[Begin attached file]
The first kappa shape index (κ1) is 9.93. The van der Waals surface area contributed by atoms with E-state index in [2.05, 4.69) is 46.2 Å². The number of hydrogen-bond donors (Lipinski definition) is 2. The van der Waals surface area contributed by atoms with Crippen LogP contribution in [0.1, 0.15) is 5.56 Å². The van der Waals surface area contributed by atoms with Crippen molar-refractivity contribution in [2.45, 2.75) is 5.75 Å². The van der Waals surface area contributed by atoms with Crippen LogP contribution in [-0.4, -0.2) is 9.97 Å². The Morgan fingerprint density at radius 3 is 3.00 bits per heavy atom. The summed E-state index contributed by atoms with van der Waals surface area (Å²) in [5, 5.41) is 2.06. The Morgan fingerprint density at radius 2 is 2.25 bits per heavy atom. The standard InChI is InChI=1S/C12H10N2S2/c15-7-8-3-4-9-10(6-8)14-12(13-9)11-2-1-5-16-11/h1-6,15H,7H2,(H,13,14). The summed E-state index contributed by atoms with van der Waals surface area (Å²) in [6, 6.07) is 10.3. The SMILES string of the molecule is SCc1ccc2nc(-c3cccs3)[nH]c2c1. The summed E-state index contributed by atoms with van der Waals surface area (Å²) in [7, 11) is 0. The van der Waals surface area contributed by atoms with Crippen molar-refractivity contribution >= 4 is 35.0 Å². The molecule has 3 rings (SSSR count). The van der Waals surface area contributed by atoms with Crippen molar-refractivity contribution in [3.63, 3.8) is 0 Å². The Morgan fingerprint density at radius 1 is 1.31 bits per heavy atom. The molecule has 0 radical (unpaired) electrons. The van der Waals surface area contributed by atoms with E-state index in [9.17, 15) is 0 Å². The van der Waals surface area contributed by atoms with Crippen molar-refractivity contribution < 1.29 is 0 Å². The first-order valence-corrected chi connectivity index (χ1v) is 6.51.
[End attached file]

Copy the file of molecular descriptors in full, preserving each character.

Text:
The first kappa shape index (κ1) is 9.93. The van der Waals surface area contributed by atoms with E-state index in [2.05, 4.69) is 46.2 Å². The number of hydrogen-bond donors (Lipinski definition) is 2. The van der Waals surface area contributed by atoms with Crippen LogP contribution in [0.1, 0.15) is 5.56 Å². The van der Waals surface area contributed by atoms with Crippen molar-refractivity contribution in [2.45, 2.75) is 5.75 Å². The van der Waals surface area contributed by atoms with Crippen LogP contribution in [-0.4, -0.2) is 9.97 Å². The Morgan fingerprint density at radius 3 is 3.00 bits per heavy atom. The summed E-state index contributed by atoms with van der Waals surface area (Å²) in [5, 5.41) is 2.06. The Morgan fingerprint density at radius 2 is 2.25 bits per heavy atom. The standard InChI is InChI=1S/C12H10N2S2/c15-7-8-3-4-9-10(6-8)14-12(13-9)11-2-1-5-16-11/h1-6,15H,7H2,(H,13,14). The summed E-state index contributed by atoms with van der Waals surface area (Å²) in [6, 6.07) is 10.3. The SMILES string of the molecule is SCc1ccc2nc(-c3cccs3)[nH]c2c1. The summed E-state index contributed by atoms with van der Waals surface area (Å²) in [7, 11) is 0. The van der Waals surface area contributed by atoms with Crippen molar-refractivity contribution >= 4 is 35.0 Å². The molecule has 3 rings (SSSR count). The van der Waals surface area contributed by atoms with Crippen molar-refractivity contribution in [3.63, 3.8) is 0 Å². The Morgan fingerprint density at radius 1 is 1.31 bits per heavy atom. The molecule has 0 radical (unpaired) electrons. The van der Waals surface area contributed by atoms with E-state index in [9.17, 15) is 0 Å². The van der Waals surface area contributed by atoms with Crippen molar-refractivity contribution < 1.29 is 0 Å². The first-order valence-corrected chi connectivity index (χ1v) is 6.51.